White House Appears to Confuse North and South Korea

 
 
The White House was caught off guard and by surprise Tuesday when the official North Korean state news agency announced that talks scheduled for next month between President Donald Trump and Kim Jong-un would be canceled if the U.S. did not pull out of military exercises with South Korea.

President Trump for months has been praising the North Korean dictator after  he proposed a face-to-face meeting with the U.S. president. Not only has Trump been praising him, he literally acted as Kim's Minister of Propaganda, tweeting out remarks the 34-year old Supreme Leader of North Korea had made.

But Tuesday's announcement threw the White House for a loop.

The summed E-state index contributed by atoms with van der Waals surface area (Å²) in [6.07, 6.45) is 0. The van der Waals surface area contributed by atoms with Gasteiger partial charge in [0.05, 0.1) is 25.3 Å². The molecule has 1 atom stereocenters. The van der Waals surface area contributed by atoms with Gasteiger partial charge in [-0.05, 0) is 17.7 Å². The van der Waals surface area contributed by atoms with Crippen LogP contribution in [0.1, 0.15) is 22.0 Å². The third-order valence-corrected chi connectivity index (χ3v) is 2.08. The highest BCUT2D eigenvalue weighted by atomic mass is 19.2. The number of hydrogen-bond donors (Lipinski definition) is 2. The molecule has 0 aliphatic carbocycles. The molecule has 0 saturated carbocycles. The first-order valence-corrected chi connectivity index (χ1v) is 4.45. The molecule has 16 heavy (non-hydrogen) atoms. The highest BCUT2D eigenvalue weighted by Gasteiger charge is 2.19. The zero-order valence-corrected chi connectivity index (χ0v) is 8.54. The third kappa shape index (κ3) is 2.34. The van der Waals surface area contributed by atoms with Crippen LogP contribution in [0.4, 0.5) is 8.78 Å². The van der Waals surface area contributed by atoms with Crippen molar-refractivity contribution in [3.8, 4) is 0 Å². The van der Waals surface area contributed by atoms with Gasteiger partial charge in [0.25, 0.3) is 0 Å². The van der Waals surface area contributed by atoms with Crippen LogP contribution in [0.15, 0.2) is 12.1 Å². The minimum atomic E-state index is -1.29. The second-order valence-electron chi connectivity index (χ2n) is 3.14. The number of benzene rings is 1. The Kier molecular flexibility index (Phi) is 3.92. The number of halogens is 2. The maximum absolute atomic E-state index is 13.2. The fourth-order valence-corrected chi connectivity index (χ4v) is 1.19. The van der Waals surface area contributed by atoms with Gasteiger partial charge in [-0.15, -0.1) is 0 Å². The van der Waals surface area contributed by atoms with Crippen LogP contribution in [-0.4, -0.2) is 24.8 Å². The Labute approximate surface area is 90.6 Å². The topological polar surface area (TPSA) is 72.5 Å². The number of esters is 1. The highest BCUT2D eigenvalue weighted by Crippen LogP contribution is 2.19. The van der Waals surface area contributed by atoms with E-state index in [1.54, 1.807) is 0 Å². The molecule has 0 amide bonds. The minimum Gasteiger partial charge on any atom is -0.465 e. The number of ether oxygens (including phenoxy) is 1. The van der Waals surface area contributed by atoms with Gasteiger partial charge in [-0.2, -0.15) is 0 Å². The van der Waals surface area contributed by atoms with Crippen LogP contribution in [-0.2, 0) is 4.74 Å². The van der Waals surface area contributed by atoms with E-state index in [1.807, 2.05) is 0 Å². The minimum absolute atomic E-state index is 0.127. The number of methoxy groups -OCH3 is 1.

Press Secretary Sarah Huckabee Sanders issued a quick statement in response.

"We are aware of the South Korean media report," Huckabee Sanders said. "The United States will look at what North Korea has said independently, and continue to coordinate closely with our allies."

The problem, as CNN Chief National Security Correspondent Jim Sciutto and others noted, is that the report came from North Korea, not South Korea.

The Korean Central News Agency (KCNA) is the official state media outlet for North Korea. Yonhap is South Korea's news agency.

Later, an English language version was released by KCNA.

It reads, in part, that South Korea and the U.S. are "reacting to all the peace-loving efforts and good intentions which DPRK has shown with rude and wicked provocation."

Sciutto also makes this observation:

As one political writer noted, Kim is playing Trump "like a fiddle."

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